Heroku doesn’t allow duplicated names for applications; each application name supplied is global and, after it has been used once, it will not be available for another person. It can happen that you choose a name that is already being used. In this case, you should choose another name.

Choose the best option for you, it is usually recommended you select the region that is closest to you to decrease server response time. Click on the Create App button.

Then Heroku will provide some information to perform the first deploy of your application. The website URL and Git repository are created using the following addresses: and Heroku Postgres

learning-heroku-postgres-app created

Next you will create a directory in your computer and link it with Heroku to perform future deployments of your source code. Open your terminal and type the following commands:

$ mkdir your-app-name
$ cd your-app-name
$ git init
$ heroku git:remote -a your-app-name
Git remote heroku added

Finally, you are able to deploy your source code at any time through these commands:

$ git add .
$ git commit –am "My updates"
$ git push heroku master

Via the Heroku client

Creating a new application via the Heroku client is very simple. The first step is to create the application directory on your computer. For that, open the Terminal and type the following commands:

$ mkdir your-app-name
$ cd your-app-name
$ git init

After that you need to create a new Heroku application through the command:

$ heroku apps:create your-app-name
Creating your-app-name... done, stack is cedar-14 | HYPERLINK "https://git.heroku.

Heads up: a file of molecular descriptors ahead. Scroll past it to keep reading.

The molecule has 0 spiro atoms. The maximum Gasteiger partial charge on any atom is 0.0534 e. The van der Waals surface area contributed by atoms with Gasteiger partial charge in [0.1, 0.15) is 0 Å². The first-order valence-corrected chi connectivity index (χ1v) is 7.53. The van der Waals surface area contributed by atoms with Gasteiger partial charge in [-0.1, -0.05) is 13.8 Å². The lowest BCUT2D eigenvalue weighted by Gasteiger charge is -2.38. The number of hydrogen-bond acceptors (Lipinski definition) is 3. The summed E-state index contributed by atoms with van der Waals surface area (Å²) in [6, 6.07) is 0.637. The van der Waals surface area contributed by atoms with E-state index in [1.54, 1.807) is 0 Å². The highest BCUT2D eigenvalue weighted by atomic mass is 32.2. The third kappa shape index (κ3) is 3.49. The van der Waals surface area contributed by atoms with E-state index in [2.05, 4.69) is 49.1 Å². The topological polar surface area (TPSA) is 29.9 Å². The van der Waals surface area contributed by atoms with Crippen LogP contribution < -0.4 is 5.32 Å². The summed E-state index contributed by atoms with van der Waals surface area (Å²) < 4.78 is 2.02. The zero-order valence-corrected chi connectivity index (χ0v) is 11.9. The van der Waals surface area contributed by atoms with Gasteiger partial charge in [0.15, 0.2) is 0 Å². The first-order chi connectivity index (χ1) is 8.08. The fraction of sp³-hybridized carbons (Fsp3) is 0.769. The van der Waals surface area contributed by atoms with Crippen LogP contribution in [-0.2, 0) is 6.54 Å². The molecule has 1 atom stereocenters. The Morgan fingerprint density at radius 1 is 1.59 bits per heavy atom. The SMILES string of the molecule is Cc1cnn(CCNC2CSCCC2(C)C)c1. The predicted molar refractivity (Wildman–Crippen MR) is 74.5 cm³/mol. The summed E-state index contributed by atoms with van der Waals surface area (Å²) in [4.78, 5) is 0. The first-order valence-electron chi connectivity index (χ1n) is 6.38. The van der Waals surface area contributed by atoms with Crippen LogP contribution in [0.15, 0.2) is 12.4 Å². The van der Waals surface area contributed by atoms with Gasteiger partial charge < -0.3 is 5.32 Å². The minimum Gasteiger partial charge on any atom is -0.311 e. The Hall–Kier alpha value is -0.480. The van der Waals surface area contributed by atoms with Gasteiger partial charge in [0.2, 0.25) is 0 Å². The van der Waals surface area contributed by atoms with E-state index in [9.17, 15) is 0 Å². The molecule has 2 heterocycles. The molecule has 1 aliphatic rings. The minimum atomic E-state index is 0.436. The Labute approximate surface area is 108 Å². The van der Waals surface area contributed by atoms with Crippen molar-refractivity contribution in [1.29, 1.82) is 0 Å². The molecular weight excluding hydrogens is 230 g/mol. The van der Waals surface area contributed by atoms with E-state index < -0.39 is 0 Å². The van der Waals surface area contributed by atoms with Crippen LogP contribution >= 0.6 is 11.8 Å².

Git remote heroku added

Finally, you are able to deploy your source code at any time through these commands:

$ git add .
$ git commit –am "My updates"
$ git push heroku master

Another very common case is when you already have a Git repository on your computer with the application’s source code and you want to deploy it on Heroku. In this case, you must run the heroku apps:create your-app-name command inside the application directory and the link with Heroku will be created.


In this article, you learned how to configure your local environment to work with PostgreSQL and pgAdmin. Besides that, you have also understood how to install Heroku Postgres in your application.

In addition, you have understood that the first database is created automatically when the Heroku Postgres add-on is installed in your application and there are several PostgreSQL databases as well. You also learned that the great majority of tasks can be performed in two ways: via the Heroku Client and via the Heroku dashboard.

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Further resources on this subject: